MUSKEGON, Mich. (WOOD) — Army veteran Daniel Farber unlocked the door to Room 3 at the Patriot House — his first real home in months.
“This is my palace,” he said.
Farber, 52, had been living for a time in a tent, then in the rescue mission in Muskegon. Now, is he among the growing number of veterans finding homes.
“They gave us a little refrigerator, hooked us up with cable TV, and Wi-Fi, a bed,” Farber said.
It’s the called the Patriot House, an old home at 1433 Clinton Street bought out of foreclosure by a property manager, who worked with a local woman and out-of-work veterans to fix it up. There’s room for seven. Much of the furniture is donated.
Jone Benedict said she was inspired to help open the home after homeless advocates pleaded with landlords in the Muskegon area.
“I come from a long line of veterans,” Benedict said. “They go over there. They give their all and a lot of them come back damaged. They would have never been accepted into the service if they weren’t 100 percent and they don’t all come back 100 percent.”
Local property manager Ratan Khatri said the home, built in the late 1800s, once housed a women’s shelter and is a perfect fit as a home for veterans.
“I’m an immigrant to this country,” Khatri said. “This country’s been fabulous to me. I’ve been blessed with all the things that I have received and have worked hard for as well and so this was a small way to give back and help with that.”
National advocates have a goal to end homelessness among veterans by the end of this year.
In Kent County, that number hit 500 a year ago, some in shelters, some on the streets, said Jeffrey King, of Community Rebuilders, which is part of the Grand Rapids Area Coalition to End Homelessness.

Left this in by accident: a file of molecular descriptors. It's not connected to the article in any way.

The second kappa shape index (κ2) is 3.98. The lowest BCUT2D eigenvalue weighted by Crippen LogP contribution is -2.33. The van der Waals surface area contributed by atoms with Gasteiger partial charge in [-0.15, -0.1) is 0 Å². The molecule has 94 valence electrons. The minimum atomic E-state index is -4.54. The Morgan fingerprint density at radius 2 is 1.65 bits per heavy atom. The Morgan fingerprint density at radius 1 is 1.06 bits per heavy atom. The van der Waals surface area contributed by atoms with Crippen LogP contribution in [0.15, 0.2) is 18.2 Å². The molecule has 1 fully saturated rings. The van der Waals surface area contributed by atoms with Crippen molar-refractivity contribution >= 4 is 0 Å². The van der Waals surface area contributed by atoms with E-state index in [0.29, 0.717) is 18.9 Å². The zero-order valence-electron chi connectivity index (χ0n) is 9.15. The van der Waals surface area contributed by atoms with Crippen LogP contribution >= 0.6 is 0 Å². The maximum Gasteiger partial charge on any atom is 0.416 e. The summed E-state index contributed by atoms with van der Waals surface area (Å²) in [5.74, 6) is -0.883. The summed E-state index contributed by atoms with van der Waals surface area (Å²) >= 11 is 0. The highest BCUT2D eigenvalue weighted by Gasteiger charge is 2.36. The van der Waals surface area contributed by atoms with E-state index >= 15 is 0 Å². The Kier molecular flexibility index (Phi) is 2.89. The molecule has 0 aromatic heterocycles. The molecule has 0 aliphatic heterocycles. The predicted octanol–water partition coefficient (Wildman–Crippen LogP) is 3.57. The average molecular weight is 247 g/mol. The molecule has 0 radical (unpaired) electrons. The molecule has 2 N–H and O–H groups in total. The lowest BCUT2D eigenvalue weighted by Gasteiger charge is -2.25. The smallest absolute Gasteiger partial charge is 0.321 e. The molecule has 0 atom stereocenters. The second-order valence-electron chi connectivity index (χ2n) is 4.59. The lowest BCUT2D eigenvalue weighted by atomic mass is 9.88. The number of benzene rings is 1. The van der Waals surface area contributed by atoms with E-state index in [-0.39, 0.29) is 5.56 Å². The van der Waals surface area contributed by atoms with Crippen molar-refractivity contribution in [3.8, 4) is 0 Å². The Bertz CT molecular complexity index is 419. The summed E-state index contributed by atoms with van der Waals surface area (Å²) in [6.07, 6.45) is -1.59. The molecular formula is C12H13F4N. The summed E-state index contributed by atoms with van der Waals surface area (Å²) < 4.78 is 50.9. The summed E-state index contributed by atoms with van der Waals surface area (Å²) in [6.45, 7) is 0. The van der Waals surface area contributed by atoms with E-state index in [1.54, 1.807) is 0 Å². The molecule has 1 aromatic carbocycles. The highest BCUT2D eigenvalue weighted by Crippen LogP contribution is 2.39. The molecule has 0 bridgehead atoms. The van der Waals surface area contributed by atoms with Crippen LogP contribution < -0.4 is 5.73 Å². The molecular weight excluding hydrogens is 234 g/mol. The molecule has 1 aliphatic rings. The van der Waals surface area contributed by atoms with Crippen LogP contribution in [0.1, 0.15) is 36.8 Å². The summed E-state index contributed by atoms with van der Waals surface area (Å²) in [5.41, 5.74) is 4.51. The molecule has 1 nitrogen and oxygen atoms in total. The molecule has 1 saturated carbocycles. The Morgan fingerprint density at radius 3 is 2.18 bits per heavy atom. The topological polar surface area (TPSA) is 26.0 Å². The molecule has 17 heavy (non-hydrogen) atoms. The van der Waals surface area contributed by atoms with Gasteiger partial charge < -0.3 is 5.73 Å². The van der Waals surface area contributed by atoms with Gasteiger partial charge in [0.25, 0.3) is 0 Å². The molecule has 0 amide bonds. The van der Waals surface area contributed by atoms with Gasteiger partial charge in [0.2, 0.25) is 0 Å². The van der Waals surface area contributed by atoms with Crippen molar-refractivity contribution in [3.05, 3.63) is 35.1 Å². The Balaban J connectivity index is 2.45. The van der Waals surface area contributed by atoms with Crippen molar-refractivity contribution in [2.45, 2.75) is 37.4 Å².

“Right now, we’re looking at 50 remaining veterans,” King said, including 15 to 20 still on the streets. “There are still today a number of veterans who are homeless living on the streets in places not fit for human habitation,” he said.
Farber, one of two already living at the Patriot House, said he comes from a military family.
“My grandpa, my dad, me and then a nephew have all served, from World War I to Iraq,” he said.
He said he was among a half-dozen vets staying recently at the homeless shelter in Muskegon.
“You give them your time, and most of them give up their bodies,” Farber said. “They’ll lose a leg and an arm and they just get thrown away. It’s pathetic. They should treat them a lot better than that.”
For Farber, the Veterans of America will pay his rent through January.
After that, he will pay $550 a month, which includes utilities, from his disability check.
“I’ve only been here since Friday,” he said. “It’s been nice having a place that’s nice and warm and dry.”